This use case marks an important turning point for RFID technology. More retailers are looking for ways to improve the checkout experience and exercise more control over the shopping experience.
Retailers are investing millions into integrated RFID solutions that minimize out-of-stock situations, provide real-time merchandise location data, and improve the customer experience. The technology allows them to track their inventory throughout the retail supply chain, from the warehouse shelves all the way to the sales floor.
This is especially relevant for retailers with a robust omni-channel strategy, like Macy's and lululemon. Traditionally, inventory counts were a tedious exercise done manually about once a year, but RFID technology enables retailers to monitor stock monthly bringing inventory accuracy from around 60% to over 90%.
Macy's reported that it experienced 2-3% inventory inaccuracy per month — that's 24% annually — making their goal of giving customers the freedom to shop when and where they want difficult to meet. Over the last few years, the retailer rolled out a P2LU (pick-to-the-last-unit) omni-channel fulfillment program focused on enabling staff and shoppers to find every piece of merchandise in stock online or in-store, right down to the last item available.
lululemon's investment in RFID technology revolves around the customer (or as they refer to them, "guests") experience. Before this technology, the retailer realized that merchandise was left sitting in the warehouse instead of on the sales floor. But the company's inventory accuracy improved to 98% as a result of the RFID implementation. And employees are now equipped with handheld devices and an app that allows them to check inventory without having to leave the customer's side.
In 2016, an organization for stray dogs and cats in the U.K. called Battersea Dogs and Cats, launched a campaign called #LookingForYou.
Over the course of two weeks, representatives from the animal shelter handed out brochures to potential pet parents in a London mall. Unbeknownst to passersby, the brochures were tagged with RFID chips. As they carried on with their day, seven closely located digital billboard were activated as they passed, showing video images of an adorable dog that seemed to be following them home. If the person approached the screen, the dog moved toward them as well.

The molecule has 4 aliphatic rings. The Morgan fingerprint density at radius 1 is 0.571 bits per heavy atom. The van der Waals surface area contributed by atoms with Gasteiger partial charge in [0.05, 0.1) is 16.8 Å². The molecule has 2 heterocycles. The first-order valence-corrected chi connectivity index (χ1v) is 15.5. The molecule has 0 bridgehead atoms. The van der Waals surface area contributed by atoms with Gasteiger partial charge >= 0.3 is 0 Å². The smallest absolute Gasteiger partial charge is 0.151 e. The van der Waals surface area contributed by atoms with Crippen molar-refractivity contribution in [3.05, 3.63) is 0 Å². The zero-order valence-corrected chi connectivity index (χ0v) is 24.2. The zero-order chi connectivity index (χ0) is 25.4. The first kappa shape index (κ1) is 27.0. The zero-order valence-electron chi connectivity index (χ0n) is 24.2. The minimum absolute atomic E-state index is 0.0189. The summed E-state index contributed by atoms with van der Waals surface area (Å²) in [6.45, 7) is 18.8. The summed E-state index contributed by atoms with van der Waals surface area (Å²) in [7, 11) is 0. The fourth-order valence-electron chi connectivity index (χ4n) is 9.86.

The campaign increased website visits by more than 33%. Almost all (79%) of those that clicked through from the campaign microsite were new to Battersea, and there were 10 times more leads than the shelter actually had dogs.
This year, luxury fashion retailer Rebecca Minkoff launched a collection of 10 limited-edition smart handbags in time for spring. Each "connected" bag comes equipped with a RFID-enabled handtag that qualifies the owner for the company's loyalty program and unlocks exclusive perks like private styling sessions, style recommendations, video content, and an invitation to the brand's next fashion show.
Given that a handbag naturally travels with its owner, the company hopes to expand on the rewards it offers customers to third parties as an incentive to to wear it out more and inevitably drive brand loyalty.
Rebecca Minkoff is no stranger to innovation. Their brick-and-mortar locations are infused with technology, including digital concierge walls to seek help (or a drink), interactive mirrors in the fitting room, and self-checkout. And similar to the Amazon Go model, the retailer also used RFID chips and iPads to give their shoppers a seamless checkout experience.